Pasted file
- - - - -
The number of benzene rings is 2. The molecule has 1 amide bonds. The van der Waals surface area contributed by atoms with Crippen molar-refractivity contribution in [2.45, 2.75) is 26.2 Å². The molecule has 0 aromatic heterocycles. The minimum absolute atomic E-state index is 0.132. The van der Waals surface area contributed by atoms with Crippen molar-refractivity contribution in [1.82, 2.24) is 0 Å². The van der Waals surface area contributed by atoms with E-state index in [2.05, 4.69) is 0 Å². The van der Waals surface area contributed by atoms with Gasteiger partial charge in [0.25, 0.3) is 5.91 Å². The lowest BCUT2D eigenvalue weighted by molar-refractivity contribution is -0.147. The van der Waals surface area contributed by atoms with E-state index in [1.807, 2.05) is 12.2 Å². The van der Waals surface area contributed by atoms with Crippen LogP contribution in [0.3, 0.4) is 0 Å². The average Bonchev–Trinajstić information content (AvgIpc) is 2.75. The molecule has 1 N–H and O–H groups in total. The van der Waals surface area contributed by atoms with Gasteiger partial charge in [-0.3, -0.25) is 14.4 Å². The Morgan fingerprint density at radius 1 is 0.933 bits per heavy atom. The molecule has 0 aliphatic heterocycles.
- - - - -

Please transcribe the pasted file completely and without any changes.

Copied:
The number of benzene rings is 2. The molecule has 1 amide bonds. The van der Waals surface area contributed by atoms with Crippen molar-refractivity contribution in [2.45, 2.75) is 26.2 Å². The molecule has 0 aromatic heterocycles. The minimum absolute atomic E-state index is 0.132. The van der Waals surface area contributed by atoms with Crippen molar-refractivity contribution in [1.82, 2.24) is 0 Å². The van der Waals surface area contributed by atoms with E-state index in [2.05, 4.69) is 0 Å². The van der Waals surface area contributed by atoms with Gasteiger partial charge in [0.25, 0.3) is 5.91 Å². The lowest BCUT2D eigenvalue weighted by molar-refractivity contribution is -0.147. The van der Waals surface area contributed by atoms with E-state index in [1.807, 2.05) is 12.2 Å². The van der Waals surface area contributed by atoms with Crippen LogP contribution in [0.3, 0.4) is 0 Å². The average Bonchev–Trinajstić information content (AvgIpc) is 2.75. The molecule has 1 N–H and O–H groups in total. The van der Waals surface area contributed by atoms with Gasteiger partial charge in [-0.3, -0.25) is 14.4 Å². The Morgan fingerprint density at radius 1 is 0.933 bits per heavy atom. The molecule has 0 aliphatic heterocycles.